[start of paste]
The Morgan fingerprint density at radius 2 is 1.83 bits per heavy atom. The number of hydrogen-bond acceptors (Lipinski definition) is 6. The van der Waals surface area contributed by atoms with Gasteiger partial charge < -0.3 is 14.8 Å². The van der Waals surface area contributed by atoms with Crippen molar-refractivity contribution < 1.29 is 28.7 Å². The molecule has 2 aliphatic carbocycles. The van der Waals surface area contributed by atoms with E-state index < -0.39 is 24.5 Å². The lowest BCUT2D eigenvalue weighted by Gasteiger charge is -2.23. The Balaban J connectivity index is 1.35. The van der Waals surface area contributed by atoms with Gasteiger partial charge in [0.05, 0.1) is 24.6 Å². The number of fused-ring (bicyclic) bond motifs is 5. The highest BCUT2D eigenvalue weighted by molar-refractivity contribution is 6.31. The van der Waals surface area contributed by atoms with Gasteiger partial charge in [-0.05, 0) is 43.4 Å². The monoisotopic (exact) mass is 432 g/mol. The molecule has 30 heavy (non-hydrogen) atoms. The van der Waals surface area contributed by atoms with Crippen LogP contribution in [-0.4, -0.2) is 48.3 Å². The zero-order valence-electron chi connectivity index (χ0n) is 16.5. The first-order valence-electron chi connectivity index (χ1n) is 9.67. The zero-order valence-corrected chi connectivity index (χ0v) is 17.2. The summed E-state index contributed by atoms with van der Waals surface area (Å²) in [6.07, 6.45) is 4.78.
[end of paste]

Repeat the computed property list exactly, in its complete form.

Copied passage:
The Morgan fingerprint density at radius 2 is 1.83 bits per heavy atom. The number of hydrogen-bond acceptors (Lipinski definition) is 6. The van der Waals surface area contributed by atoms with Gasteiger partial charge < -0.3 is 14.8 Å². The van der Waals surface area contributed by atoms with Crippen molar-refractivity contribution < 1.29 is 28.7 Å². The molecule has 2 aliphatic carbocycles. The van der Waals surface area contributed by atoms with E-state index < -0.39 is 24.5 Å². The lowest BCUT2D eigenvalue weighted by Gasteiger charge is -2.23. The Balaban J connectivity index is 1.35. The van der Waals surface area contributed by atoms with Gasteiger partial charge in [0.05, 0.1) is 24.6 Å². The number of fused-ring (bicyclic) bond motifs is 5. The highest BCUT2D eigenvalue weighted by molar-refractivity contribution is 6.31. The van der Waals surface area contributed by atoms with Gasteiger partial charge in [-0.05, 0) is 43.4 Å². The monoisotopic (exact) mass is 432 g/mol. The molecule has 30 heavy (non-hydrogen) atoms. The van der Waals surface area contributed by atoms with Crippen LogP contribution in [-0.4, -0.2) is 48.3 Å². The zero-order valence-electron chi connectivity index (χ0n) is 16.5. The first-order valence-electron chi connectivity index (χ1n) is 9.67. The zero-order valence-corrected chi connectivity index (χ0v) is 17.2. The summed E-state index contributed by atoms with van der Waals surface area (Å²) in [6.07, 6.45) is 4.78.